And what about the future, so appropriately highlighted in your theme. Here I wish to draw attention to the plight of the Windrush Generation, a people who in 1948 answered the UK’s call for help, came to the UK from the Caribbean and have given tremendous service to the country. Over the next two decades many more came to the UK.  It has been argued that they have been subjected to discriminatory treatment that reflects slavery’s legacy of racism. The ill treatment of the Windrush Generation would seem to bring to mind what a great English literary figure called, “ingratitude more strong than traitors’ arms”. I hope that the problems of the Windrush Generation will be addressed.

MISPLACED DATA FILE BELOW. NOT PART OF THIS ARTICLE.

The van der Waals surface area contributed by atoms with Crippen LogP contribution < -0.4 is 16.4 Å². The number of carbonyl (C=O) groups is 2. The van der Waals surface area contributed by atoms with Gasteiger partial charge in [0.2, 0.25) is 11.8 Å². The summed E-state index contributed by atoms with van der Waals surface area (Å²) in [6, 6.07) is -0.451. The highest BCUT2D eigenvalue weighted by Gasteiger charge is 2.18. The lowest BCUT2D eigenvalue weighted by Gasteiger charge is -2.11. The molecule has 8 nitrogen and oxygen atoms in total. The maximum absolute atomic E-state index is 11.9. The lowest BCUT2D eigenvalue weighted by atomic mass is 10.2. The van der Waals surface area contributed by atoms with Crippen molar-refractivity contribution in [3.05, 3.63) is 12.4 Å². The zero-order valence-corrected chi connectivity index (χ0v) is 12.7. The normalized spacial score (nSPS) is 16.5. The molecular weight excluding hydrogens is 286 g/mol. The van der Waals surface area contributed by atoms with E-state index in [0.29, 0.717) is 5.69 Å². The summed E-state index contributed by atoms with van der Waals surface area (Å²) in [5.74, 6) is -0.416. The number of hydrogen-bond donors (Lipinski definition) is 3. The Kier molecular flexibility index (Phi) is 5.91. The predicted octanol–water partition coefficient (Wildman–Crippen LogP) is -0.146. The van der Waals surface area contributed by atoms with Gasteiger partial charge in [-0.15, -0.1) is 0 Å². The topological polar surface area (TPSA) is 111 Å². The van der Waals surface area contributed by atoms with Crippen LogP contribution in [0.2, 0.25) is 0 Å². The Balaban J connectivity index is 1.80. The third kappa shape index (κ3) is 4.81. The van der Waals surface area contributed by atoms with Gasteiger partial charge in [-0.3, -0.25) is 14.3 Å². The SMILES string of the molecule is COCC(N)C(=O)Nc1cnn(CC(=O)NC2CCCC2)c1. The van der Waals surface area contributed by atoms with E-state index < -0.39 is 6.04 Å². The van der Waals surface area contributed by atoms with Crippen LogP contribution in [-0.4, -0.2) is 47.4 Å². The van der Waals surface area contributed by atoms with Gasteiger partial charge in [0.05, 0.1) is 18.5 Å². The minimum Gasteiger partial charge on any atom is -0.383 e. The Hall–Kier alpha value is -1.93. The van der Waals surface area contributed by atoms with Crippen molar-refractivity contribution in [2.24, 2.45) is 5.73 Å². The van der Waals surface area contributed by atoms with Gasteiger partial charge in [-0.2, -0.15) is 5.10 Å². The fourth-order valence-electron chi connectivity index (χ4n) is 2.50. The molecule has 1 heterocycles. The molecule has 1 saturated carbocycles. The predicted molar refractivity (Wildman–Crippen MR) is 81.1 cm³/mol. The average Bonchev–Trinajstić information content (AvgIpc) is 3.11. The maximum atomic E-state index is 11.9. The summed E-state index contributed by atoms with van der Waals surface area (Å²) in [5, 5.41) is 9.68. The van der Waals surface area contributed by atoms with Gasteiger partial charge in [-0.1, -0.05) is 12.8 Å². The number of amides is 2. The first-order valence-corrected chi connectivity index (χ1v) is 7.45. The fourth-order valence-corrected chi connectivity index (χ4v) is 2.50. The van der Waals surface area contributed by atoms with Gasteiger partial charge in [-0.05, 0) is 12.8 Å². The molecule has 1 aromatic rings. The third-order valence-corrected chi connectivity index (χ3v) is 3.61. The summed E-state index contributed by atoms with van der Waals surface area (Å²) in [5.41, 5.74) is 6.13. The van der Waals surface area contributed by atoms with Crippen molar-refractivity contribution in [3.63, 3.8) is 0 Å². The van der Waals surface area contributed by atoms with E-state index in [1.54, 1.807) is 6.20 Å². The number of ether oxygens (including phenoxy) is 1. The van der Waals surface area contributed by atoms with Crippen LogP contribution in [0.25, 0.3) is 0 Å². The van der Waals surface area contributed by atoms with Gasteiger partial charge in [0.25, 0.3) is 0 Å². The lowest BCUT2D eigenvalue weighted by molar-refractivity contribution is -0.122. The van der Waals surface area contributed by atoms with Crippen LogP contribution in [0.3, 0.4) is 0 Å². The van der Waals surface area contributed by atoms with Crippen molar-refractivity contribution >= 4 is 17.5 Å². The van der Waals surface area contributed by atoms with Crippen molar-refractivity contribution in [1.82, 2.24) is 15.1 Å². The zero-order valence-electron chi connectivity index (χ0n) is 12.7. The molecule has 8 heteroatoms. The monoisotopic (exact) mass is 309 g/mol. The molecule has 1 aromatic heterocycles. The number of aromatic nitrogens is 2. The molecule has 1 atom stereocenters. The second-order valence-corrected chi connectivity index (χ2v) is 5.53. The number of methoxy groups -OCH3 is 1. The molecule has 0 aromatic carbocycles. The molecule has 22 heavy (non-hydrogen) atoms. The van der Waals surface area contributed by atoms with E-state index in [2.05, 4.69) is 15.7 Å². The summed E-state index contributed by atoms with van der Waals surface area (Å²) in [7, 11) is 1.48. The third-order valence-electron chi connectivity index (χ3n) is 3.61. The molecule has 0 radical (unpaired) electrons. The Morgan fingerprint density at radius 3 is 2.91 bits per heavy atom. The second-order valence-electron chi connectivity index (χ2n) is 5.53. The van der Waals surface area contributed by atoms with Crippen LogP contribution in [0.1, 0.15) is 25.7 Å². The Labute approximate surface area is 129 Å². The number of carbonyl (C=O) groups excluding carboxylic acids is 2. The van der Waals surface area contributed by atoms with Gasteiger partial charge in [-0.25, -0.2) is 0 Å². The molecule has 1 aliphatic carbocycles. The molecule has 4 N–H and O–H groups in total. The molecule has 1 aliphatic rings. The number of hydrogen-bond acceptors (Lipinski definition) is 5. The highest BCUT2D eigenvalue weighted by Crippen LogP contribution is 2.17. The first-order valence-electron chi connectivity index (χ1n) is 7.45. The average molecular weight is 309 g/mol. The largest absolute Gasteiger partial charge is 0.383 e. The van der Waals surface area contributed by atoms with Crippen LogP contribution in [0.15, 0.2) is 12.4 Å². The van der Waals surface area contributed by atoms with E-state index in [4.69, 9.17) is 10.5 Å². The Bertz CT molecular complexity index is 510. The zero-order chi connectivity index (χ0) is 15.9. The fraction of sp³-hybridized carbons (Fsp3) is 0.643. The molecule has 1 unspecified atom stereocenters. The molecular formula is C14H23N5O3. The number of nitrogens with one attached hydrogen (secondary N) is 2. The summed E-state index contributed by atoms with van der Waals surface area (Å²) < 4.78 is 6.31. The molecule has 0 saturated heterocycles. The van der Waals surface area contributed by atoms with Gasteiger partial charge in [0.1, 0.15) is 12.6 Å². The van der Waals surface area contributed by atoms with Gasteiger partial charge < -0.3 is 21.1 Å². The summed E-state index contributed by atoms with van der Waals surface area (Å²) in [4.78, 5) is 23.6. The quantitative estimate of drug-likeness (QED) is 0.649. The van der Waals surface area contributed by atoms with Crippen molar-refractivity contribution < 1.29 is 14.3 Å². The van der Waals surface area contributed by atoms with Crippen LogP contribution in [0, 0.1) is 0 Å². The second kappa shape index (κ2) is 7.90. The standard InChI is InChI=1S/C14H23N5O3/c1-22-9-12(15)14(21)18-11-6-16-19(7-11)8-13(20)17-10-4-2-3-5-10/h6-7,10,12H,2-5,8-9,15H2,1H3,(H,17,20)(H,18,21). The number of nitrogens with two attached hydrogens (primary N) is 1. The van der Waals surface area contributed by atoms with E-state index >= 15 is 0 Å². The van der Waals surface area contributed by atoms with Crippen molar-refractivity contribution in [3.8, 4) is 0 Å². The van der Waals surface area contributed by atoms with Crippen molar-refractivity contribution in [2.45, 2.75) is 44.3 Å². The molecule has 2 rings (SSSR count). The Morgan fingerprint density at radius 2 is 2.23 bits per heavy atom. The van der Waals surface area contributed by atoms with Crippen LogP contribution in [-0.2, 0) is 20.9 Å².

Mr. Mayor, ladies and gentlemen, we must not falter in the quest for reparations for TCS. For it is only when reparations have been paid that the justice called for by international law would have been achieved. Slavery’s legacy of racism calls for justice through reparations and this must be achieved, without question.

To access the Brattle report on Reparations for Transatlantic Chattel Slavery in the Americas and the Caribbean, see